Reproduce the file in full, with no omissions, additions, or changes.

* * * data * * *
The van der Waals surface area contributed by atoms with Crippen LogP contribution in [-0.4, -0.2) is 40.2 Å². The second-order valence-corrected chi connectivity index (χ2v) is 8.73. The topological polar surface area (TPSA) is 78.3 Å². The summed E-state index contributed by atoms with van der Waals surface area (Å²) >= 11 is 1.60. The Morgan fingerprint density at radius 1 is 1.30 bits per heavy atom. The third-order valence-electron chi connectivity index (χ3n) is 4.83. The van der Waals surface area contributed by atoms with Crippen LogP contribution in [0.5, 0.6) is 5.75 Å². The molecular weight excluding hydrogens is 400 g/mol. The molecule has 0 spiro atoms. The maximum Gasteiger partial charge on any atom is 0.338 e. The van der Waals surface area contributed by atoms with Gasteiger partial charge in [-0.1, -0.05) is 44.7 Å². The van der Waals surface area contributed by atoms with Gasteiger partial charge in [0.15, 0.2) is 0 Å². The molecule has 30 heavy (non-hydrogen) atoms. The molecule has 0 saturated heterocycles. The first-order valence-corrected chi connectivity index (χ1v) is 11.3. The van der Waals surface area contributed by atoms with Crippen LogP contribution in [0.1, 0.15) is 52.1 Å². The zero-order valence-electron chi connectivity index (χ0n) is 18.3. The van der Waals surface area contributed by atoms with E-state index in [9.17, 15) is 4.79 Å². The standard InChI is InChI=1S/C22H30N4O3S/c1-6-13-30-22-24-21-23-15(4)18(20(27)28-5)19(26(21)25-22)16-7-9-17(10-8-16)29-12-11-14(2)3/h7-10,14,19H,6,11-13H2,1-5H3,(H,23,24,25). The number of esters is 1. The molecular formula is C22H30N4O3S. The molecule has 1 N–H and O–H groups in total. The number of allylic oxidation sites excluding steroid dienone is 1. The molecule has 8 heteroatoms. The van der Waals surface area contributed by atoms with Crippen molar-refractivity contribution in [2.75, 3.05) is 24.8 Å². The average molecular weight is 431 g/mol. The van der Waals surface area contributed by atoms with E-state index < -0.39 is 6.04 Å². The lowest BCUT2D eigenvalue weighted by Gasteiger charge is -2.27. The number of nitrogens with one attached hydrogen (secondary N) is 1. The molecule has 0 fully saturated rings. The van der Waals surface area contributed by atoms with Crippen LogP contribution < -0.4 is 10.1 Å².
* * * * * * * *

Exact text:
The van der Waals surface area contributed by atoms with Crippen LogP contribution in [-0.4, -0.2) is 40.2 Å². The second-order valence-corrected chi connectivity index (χ2v) is 8.73. The topological polar surface area (TPSA) is 78.3 Å². The summed E-state index contributed by atoms with van der Waals surface area (Å²) >= 11 is 1.60. The Morgan fingerprint density at radius 1 is 1.30 bits per heavy atom. The third-order valence-electron chi connectivity index (χ3n) is 4.83. The van der Waals surface area contributed by atoms with Crippen LogP contribution in [0.5, 0.6) is 5.75 Å². The molecular weight excluding hydrogens is 400 g/mol. The molecule has 0 spiro atoms. The maximum Gasteiger partial charge on any atom is 0.338 e. The van der Waals surface area contributed by atoms with Gasteiger partial charge in [-0.1, -0.05) is 44.7 Å². The van der Waals surface area contributed by atoms with Gasteiger partial charge in [0.15, 0.2) is 0 Å². The molecule has 30 heavy (non-hydrogen) atoms. The molecule has 0 saturated heterocycles. The first-order valence-corrected chi connectivity index (χ1v) is 11.3. The van der Waals surface area contributed by atoms with Crippen LogP contribution in [0.1, 0.15) is 52.1 Å². The zero-order valence-electron chi connectivity index (χ0n) is 18.3. The van der Waals surface area contributed by atoms with E-state index in [9.17, 15) is 4.79 Å². The standard InChI is InChI=1S/C22H30N4O3S/c1-6-13-30-22-24-21-23-15(4)18(20(27)28-5)19(26(21)25-22)16-7-9-17(10-8-16)29-12-11-14(2)3/h7-10,14,19H,6,11-13H2,1-5H3,(H,23,24,25). The number of esters is 1. The molecular formula is C22H30N4O3S. The molecule has 1 N–H and O–H groups in total. The number of allylic oxidation sites excluding steroid dienone is 1. The molecule has 8 heteroatoms. The van der Waals surface area contributed by atoms with Crippen molar-refractivity contribution in [2.75, 3.05) is 24.8 Å². The average molecular weight is 431 g/mol. The van der Waals surface area contributed by atoms with E-state index < -0.39 is 6.04 Å². The lowest BCUT2D eigenvalue weighted by Gasteiger charge is -2.27. The number of nitrogens with one attached hydrogen (secondary N) is 1. The molecule has 0 fully saturated rings. The van der Waals surface area contributed by atoms with Crippen LogP contribution < -0.4 is 10.1 Å².